The research analyses in the Educational Endowment Foundation’s Teaching and Learning Toolkit show that the most powerful element of learning is feedback. Effective feedback occurs in classrooms where there is a high level of trust between the teacher and pupils and between pupils – positive social relationships and classroom climate are key.

The Statement on teacher education and character education from the Jubilee Centre at the University of Birmingham states that “the single most powerful tool that (teachers) have to impact on a student’s character is (their) own character”.

Professor David Carr says in the same document: “It is often that we remember teachers as much for the kind of people they were (as) for anything they may have taught, and some kinds of professional expertise may be understood as qualities of character.”

Education cannot simply be about “filling empty vessels with knowledge and information” (Socrates). Teachers today have to respond to the complexity of classrooms with a bewildering range of needs – attachment, autism, ADHD, speech and language difficulties, and mental health concerns…

Teachers need to have the character traits that equip them to be resilient, empathetic and forge relationships that will support and motivate learners. Teaching is about navigating complex interactions that are social, emotional, moral and, sometimes, conflictual.

For Ofsted, the purpose of education is “to make an alteration to long-term memory”. This seems a shallow and one-dimensional definition. The aim of education has to go beyond the acquisition of knowledge and Ofsted judgements.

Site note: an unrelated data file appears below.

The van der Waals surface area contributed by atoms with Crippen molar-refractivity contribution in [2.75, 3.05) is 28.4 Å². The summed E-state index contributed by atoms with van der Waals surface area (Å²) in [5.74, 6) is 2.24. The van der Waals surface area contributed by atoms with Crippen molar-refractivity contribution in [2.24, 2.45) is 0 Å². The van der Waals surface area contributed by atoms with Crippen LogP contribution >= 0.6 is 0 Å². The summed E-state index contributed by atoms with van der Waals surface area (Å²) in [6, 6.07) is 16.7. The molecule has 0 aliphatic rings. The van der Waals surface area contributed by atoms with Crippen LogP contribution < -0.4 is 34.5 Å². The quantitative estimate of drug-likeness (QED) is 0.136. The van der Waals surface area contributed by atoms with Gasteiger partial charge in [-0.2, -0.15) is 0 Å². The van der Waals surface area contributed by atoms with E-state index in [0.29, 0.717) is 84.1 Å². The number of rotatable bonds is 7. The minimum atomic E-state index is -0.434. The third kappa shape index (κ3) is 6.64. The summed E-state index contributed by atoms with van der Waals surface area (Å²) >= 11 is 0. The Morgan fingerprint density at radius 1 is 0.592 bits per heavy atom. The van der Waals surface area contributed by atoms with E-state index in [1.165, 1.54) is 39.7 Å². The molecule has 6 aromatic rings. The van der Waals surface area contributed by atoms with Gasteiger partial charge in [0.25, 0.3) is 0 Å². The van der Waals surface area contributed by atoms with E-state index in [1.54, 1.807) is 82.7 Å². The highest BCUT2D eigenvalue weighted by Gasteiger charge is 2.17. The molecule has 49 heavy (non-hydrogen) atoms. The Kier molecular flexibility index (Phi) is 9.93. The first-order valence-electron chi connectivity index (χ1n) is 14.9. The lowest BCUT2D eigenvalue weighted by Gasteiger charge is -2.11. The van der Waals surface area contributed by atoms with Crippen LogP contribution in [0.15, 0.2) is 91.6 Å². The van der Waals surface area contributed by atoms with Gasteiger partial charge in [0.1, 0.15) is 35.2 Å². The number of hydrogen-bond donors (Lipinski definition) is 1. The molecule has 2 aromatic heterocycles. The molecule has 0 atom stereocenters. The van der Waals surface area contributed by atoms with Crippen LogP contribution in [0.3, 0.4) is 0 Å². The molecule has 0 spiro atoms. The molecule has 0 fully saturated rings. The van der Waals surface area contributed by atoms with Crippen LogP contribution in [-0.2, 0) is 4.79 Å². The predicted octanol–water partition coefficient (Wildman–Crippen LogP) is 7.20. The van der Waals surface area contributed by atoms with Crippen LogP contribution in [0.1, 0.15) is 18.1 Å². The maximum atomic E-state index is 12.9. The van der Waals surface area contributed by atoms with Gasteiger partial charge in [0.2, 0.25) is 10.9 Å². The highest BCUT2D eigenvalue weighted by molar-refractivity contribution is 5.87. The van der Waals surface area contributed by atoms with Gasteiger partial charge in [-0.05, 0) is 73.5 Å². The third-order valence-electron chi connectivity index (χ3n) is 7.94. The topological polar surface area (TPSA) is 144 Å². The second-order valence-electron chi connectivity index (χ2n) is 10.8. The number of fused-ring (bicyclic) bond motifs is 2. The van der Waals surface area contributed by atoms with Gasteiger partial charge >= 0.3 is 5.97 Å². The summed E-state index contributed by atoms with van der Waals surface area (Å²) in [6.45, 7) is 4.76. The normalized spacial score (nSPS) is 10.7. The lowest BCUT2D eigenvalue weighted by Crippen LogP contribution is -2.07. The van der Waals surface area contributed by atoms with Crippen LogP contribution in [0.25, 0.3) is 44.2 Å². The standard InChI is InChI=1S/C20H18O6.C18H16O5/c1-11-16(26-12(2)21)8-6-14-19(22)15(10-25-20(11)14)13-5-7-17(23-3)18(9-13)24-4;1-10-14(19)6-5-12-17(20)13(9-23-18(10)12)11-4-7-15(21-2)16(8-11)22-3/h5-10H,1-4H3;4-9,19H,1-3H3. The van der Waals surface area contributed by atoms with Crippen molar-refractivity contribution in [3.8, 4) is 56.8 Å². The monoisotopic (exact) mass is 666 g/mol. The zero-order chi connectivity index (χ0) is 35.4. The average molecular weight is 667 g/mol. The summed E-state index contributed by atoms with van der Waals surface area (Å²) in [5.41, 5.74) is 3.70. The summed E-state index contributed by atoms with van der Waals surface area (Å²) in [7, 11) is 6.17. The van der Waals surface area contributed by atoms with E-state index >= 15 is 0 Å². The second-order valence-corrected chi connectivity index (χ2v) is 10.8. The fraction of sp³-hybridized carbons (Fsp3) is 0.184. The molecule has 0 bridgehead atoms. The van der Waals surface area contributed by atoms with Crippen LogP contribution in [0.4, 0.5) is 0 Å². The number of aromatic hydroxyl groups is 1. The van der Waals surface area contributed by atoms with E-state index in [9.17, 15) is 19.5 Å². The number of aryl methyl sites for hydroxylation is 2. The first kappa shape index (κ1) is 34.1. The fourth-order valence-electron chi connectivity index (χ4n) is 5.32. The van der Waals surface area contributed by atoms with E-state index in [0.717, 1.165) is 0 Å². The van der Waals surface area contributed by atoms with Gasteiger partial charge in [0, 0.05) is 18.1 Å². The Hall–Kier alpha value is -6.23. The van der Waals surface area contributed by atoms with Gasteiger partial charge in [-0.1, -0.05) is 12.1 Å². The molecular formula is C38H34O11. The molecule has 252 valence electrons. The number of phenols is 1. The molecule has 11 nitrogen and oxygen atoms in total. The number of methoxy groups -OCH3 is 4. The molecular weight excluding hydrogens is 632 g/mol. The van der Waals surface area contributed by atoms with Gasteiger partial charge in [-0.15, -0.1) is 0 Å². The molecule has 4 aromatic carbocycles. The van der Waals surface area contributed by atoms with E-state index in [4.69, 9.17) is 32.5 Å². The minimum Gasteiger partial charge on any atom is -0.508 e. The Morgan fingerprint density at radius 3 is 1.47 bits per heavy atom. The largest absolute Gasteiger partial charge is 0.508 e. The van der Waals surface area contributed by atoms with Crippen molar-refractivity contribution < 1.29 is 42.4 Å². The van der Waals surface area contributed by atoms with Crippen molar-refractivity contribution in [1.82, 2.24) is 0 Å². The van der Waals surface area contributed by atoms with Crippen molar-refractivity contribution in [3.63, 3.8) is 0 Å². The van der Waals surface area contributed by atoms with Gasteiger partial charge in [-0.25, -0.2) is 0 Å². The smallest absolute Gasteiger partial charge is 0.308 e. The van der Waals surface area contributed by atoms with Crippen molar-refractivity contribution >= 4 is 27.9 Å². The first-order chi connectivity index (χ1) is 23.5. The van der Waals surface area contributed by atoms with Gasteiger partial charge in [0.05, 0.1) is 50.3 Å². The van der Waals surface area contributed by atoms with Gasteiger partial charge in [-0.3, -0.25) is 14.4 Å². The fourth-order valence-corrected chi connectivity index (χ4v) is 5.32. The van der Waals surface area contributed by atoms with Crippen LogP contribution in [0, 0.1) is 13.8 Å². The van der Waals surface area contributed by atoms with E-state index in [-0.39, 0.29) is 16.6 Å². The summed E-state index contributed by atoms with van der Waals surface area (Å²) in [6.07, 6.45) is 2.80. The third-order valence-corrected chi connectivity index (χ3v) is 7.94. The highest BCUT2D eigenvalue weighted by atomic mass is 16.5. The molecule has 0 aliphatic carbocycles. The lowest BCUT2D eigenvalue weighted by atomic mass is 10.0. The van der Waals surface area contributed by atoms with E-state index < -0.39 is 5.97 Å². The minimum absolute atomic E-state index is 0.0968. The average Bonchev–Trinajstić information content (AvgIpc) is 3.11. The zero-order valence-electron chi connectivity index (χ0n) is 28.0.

It has to link to education for happiness and wellbeing. The teacher has a key role in exemplifying values and getting children to reflect on the values that will help them become future citizens.

As well as knowledge, children need to develop courage and compassion, fairness and tolerance. Schools have an important role to play in fostering children’s characters to equip them with traits that will help them to be resilient in later life.

Of course, it is important that children develop knowledge, understanding and skills across the curriculum. However, they also need to develop key social and moral dispositions before they can learn. If children cannot self-regulate, concentrate or take turns, if they have no resilience or lack empathy, if they have no feeling of self-worth or do not respect others, they will struggle in school and in adult life.

On a “mechanist view”, South Korea has one of the most successful education programmes in the world, but the country has the highest suicide rate of all OECD countries. Pupils and staff are pressurised and drilled to perform.

We want children who know things and can apply this knowledge, but we also want children who understand themselves, others and the world they live in.

I have come to believe that the purpose of education cannot simply be about academic success. We have a duty to see learning in schools as a moral enterprise.

  • Jim Mepham has been a primary school headteacher for 12 years and has worked in education for 30 years.

Further information & reading

  • Jubilee Centre for Character and Virtues: Statement on teacher education and character education, University of Birmingham, 2015: https://bit.ly/3wUMX9L
  • Mepham: What school leaders can learn from Stoic philosophy, Headteacher Update, November 2020: https://bit.ly/3bOcGbK
  • Mepham: A culture of ethical leadership: Five approaches, Headteacher Update, March 2022: https://bit.ly/3OMyTpl